• Lapsed Agnostic

        In case you missed it, I’ve just found a clip of ex-Cllr Mincher’s bravura Channel 4 News performance on Utube. I’d forgotten that, like his first namesake Cameron (allegedly), he seems to like to having his fun with a pig’s head.

        Dave appears at 3:00 – 6:30 & 9:30 – 11:00, if you’re short on time.

    • DunGroanin

      Smogies always had a chip on their shoulder – a bit of bantz I picked up long ago between Durham and Boro associates who lived in London.

  • Uwontbegrinningsoon

    Mr Murray

    Best of luck at the sentencing. I think your well telegraphed intention to appeal has concentrated minds.

    Starmer and Watson may well have had access to polling which unequivocally pointed towards many seats being majority leavers amongst the previous labour voters and campaigning to remain would alienate many.

    And that was the point. There is a great tweet by Alexi Sayle describing Watson who appeared on a reality tv programme and I think it applies equally to Starmer.

    The changing political situation in Scotland would always make it much harder for Corbyn to pull it off, even without the demonising by the media, but in 2017 he worked miracles and came so close.

    I do wonder if Starmer is as useless as he presents. Wooden performances and his inability to land meaningful punches in exchanges with an extremely unpleasant PM do not give much cause for hope.

    You may well be right.

    • George

      Good luck next week at the sentencing Craig !
      I think it is a complete farce by the legal system to control you. Chipmunk is behind it.

      Starmer was controlled opposition, he lost the election from his approach and attitude to the pub landlord in Bath last month and the use of his minder.

      This similar to Gordon Brown when he had his Rochdale moment with the woman he called a bigot.

      Nigel Farage has made his money and pension out of politics. He again was controlled opposition and now has been paid off by B flair

      The people of the Uk ( that included Scotland) but it will not happen. Because of greed and power.

  • Goose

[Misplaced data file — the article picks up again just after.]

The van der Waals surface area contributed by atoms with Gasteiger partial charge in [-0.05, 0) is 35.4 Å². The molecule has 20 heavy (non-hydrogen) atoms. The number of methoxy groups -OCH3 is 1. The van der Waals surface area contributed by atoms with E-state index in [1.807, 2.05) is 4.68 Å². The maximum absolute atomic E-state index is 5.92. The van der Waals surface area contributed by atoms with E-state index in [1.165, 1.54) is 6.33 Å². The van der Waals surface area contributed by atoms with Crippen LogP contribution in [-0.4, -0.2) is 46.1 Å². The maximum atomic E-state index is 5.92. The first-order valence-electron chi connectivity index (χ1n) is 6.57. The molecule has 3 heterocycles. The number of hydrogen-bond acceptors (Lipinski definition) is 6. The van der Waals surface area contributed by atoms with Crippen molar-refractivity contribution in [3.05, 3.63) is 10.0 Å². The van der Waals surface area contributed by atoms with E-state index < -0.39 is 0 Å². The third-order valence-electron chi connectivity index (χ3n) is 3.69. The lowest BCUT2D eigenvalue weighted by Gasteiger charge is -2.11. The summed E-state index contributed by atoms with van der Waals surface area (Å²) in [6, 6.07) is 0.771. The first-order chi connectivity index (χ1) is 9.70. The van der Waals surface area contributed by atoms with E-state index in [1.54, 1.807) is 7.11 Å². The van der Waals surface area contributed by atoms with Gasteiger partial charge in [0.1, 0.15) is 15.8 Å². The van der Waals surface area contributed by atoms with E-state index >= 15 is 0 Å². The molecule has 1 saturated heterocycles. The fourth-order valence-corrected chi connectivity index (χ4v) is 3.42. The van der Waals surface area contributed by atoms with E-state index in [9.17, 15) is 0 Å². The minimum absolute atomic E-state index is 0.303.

What amazes me is the naivety of Labour members about what is happening to their party. Do they think leaders and MPs just arrive on the scene in a wholly organic,natural process? That politicians naturally just emerge from the ether, when there’s so many vested interests out there?

    On the face of it, Starmer has little in common with the Labour party. As DPP he took authoritarian, pro-establishment positions and was no doubt rewarded with a knighthood for that. As leader, he’s never happier than when in the company of security and military personnel. All his appointments, sackings and suspensions, most notably Corbyn, and advisers (like the loathsome Mandelson) show he’s clearly on the political right. And we’re supposed to believe he left a lucrative legal career to join a party then led by the leftish, deeply uninspring Ed Miliband?

    Something doesn’t fit. Who sent him?

  • giyane

    Oh come on, it was fun while it lasted, the ludicrous notion that Starmer was appealing to people in the electorate, rather than driving them headlong into the arms of the Tories. Credit where credit is due, BoJo has surfed a very good covid wave on the intellectual energy of global scientists. But the only wave Starmer waved was a wave goodbye.

    • Goose


      He takes full responsibility. /S

      We can guess what he’ll do next, guided by the likes of the hideous Mandelson and co. He’ll fire any remaining remotely leftish shadow cabinet members and veer even further to the right, chasing the votes of the mythical ‘Mondeo man’ and ‘Worcester woman’ or whatever the latest terminology is for a certain type of voter. So dismally predictable and electorally suicidal imho. Why vote Labour for better conservatism? Starmer’s so politically dumb, he and his ilk haven’t a clue as to why Corbyn sparked so much enthusiasm.

      Labour’s right, listening to the London based media, convinced themselves Corbyn was holding the party back. When in reality, he was nurturing it and propping it up.